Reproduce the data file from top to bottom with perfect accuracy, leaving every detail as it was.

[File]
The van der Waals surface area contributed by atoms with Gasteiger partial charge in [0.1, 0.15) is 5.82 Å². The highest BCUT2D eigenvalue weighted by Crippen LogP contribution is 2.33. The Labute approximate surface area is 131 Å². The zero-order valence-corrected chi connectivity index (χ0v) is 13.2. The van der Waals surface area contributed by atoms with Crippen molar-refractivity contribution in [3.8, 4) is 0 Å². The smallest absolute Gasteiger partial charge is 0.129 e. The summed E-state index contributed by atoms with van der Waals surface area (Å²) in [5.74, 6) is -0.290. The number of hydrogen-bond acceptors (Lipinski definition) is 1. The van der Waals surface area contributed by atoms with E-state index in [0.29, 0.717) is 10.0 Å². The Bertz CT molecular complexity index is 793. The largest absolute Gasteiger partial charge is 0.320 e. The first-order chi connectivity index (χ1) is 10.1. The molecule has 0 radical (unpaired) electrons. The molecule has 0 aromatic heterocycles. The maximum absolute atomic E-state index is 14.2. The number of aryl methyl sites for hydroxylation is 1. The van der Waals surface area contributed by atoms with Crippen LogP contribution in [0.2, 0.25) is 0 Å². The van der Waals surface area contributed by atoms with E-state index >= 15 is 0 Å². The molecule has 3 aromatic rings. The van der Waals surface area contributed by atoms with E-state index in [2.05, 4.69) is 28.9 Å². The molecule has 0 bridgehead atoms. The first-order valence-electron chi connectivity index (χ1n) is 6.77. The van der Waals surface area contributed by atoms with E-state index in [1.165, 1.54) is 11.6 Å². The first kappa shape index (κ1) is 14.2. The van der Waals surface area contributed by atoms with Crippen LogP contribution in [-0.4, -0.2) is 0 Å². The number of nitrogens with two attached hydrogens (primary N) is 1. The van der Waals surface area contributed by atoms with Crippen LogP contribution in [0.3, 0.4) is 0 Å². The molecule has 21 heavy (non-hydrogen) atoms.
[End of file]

The van der Waals surface area contributed by atoms with Gasteiger partial charge in [0.1, 0.15) is 5.82 Å². The highest BCUT2D eigenvalue weighted by Crippen LogP contribution is 2.33. The Labute approximate surface area is 131 Å². The zero-order valence-corrected chi connectivity index (χ0v) is 13.2. The van der Waals surface area contributed by atoms with Crippen molar-refractivity contribution in [3.8, 4) is 0 Å². The smallest absolute Gasteiger partial charge is 0.129 e. The summed E-state index contributed by atoms with van der Waals surface area (Å²) in [5.74, 6) is -0.290. The number of hydrogen-bond acceptors (Lipinski definition) is 1. The van der Waals surface area contributed by atoms with E-state index in [0.29, 0.717) is 10.0 Å². The Bertz CT molecular complexity index is 793. The largest absolute Gasteiger partial charge is 0.320 e. The first-order chi connectivity index (χ1) is 10.1. The molecule has 0 radical (unpaired) electrons. The molecule has 0 aromatic heterocycles. The maximum absolute atomic E-state index is 14.2. The number of aryl methyl sites for hydroxylation is 1. The van der Waals surface area contributed by atoms with Crippen LogP contribution in [0.2, 0.25) is 0 Å². The van der Waals surface area contributed by atoms with E-state index >= 15 is 0 Å². The molecule has 3 aromatic rings. The van der Waals surface area contributed by atoms with E-state index in [2.05, 4.69) is 28.9 Å². The molecule has 0 bridgehead atoms. The first-order valence-electron chi connectivity index (χ1n) is 6.77. The van der Waals surface area contributed by atoms with E-state index in [1.165, 1.54) is 11.6 Å². The first kappa shape index (κ1) is 14.2. The van der Waals surface area contributed by atoms with Crippen LogP contribution in [-0.4, -0.2) is 0 Å². The number of nitrogens with two attached hydrogens (primary N) is 1. The van der Waals surface area contributed by atoms with Crippen LogP contribution in [0.3, 0.4) is 0 Å². The molecule has 21 heavy (non-hydrogen) atoms.